PANDORA - Comédie Nation | pandora parigi


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Comédie Nation , Paris

Le 04 novembre 2016





Musique contemporaine

Pandora mêle arts plastiques, poésies, images et musiques. Continuer la lecture

Spectacle terminé depuis le 04 novembre 2016

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Florentino Calvo


Mareike Schellenberger


Jean-Marc Zvellenreuther

Pandora mêle arts plastiques, poésies, images et musiques.

Créé à Argenteuil, joué à Arras, le spectacle voyage en Allemagne et en Espagne. Pandora se transforme et se déplace. Le Trio Polycordes réunit trois musiciens talentueux : Florentino Calvo, Jean-Marc Zvellenreuther et Sandrine Chatron. Trio de cordes pincées unique en France, il défend la musique contemporaine avec passion. Au delà du concert traditionnel, le trio polycordes s’attache à développer des spectacles innovants qui associent musique, image, théâtre et arts plastiques.

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Comédie Nation
77 rue de Montreuil 75011 Paris

Métro : Nation (lignes 1, 2, 6, 9, sortie Bd Diderot-av Dorian), Faidherbe-Chaligny (ligne 8)
RER : Nation (ligne A, sortie Bd Voltaire)
Bus : arrêt Nation (lignes 26, 86, 56, 57)
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In the Netherlands, the Dutch parliament is discussing a freight pipeline project that could link Schiphol Airport in Amsterdam to the flower market at Aalsmeer. And in Japan, an older pneumatic system, the Sumitomo Capsule Liner, carries limestone from a mine in Tochigi Prefecture to a plant 188 miles away, keeping heavy truck traffic off local roads.

But capsule pipelines aren't the only innovative transportation technology that could be used to move freight.

Francis Reynolds, an engineer and technical inventor in Bellevue, Wash., has developed what he calls a "dual-mode" system that would allow delivery vehicles to be used on streets as well as on "guideways."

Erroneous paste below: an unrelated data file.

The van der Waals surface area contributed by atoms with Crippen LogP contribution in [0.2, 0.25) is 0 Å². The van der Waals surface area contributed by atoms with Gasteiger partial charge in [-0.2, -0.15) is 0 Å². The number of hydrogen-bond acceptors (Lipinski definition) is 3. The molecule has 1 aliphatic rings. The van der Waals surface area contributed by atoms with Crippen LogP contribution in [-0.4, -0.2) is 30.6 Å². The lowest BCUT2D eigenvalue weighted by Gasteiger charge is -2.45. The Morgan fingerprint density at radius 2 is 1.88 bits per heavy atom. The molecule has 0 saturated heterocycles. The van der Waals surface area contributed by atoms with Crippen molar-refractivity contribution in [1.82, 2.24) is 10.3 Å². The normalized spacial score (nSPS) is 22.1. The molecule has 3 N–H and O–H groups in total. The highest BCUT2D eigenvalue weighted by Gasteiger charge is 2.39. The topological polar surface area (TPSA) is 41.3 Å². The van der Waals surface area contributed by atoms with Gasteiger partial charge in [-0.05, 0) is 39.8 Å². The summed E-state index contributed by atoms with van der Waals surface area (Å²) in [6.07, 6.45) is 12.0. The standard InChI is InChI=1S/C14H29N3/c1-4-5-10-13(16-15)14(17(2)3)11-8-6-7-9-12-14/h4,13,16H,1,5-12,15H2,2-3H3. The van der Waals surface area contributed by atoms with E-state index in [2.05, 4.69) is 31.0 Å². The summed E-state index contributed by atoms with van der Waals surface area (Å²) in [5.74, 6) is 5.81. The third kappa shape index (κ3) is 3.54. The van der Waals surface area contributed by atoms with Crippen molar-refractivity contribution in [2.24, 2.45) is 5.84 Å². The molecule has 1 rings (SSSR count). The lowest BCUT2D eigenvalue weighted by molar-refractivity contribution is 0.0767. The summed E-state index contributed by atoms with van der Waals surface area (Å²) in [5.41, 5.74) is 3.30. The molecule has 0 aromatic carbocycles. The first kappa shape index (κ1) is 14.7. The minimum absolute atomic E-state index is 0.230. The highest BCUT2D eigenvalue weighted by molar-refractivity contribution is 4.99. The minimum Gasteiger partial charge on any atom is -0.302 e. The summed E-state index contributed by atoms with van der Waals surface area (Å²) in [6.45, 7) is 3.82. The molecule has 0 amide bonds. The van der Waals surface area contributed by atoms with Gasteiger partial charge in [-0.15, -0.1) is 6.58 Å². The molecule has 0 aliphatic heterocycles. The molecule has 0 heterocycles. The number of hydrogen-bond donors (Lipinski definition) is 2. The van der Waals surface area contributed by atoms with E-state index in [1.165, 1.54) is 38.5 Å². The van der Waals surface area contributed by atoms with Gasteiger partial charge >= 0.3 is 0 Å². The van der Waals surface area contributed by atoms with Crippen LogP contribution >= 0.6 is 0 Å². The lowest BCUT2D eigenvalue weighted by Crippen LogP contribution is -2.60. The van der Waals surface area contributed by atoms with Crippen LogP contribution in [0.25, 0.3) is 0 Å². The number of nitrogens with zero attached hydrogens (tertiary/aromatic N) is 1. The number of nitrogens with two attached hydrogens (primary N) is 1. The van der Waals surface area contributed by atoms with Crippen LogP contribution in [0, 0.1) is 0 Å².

Cargo-containing vehicles would travel on automatic guideways - which would use electricity to power the vehicles - built on a different level than the streets. The dual-mode vehicles would be battery electric or fuel cell electric for street use.

"Since we can't get rid of the [vehicles], let's make [vehicles] that aren't bad," Reynolds says. "They can travel in a normal manner on local streets, but most of the highway traffic will be done on guideways, where they can travel automatically at 60 mph in the city and 200 mph on the guideways between cities."

Reynolds says some dual-mode advocates propose supporting the vehicles on the guideways with pneumatic tires; others propose steel wheels on steel rails. But many advocates believe that maglev (magnetic levitation) guideways show the most promise, he says.

James Guadagno, a general partner at Paonia, Colo.-based Cimarron Technology Ltd., has developed the Integrated Transportation System, a dual-mode system in which vehicles would be propelled by linear synchronous motors, which would allow vehicles to travel automatically on a guideway at a constant speed.

A Key Partner

Though engineers and inventors are high on new transportation technologies to move freight, the U.S. government, which is a necessary partner in the development of new transportation technology, doesn't share their enthusiasm.

In fact, the U.S. Department of Transportation (DOT) says it isn't doing any research into any of these systems. The Federal Railroad Administration (FRA) is, however, exploring the use of maglev vehicles to transport people, says Arnold Kupferman, manager of the FRA's maglev program.

According to Kupferman, it would take an act of Congress for any federal agency to shift its focus to alternative modes of transportation.

John Fontanella, an analyst at AMR Research Inc. in Boston, says that's not likely to happen. The reason the government isn't on board with these new technologies is that none of these systems is economically viable, he says.

But Liu has a different explanation for the lack of government involvement. "A more possible reason for DOT neglect in freight pipeline research is the strong lobbying efforts by the trucking industry and the railroad industry," he says. "They do not want competition from pipelines."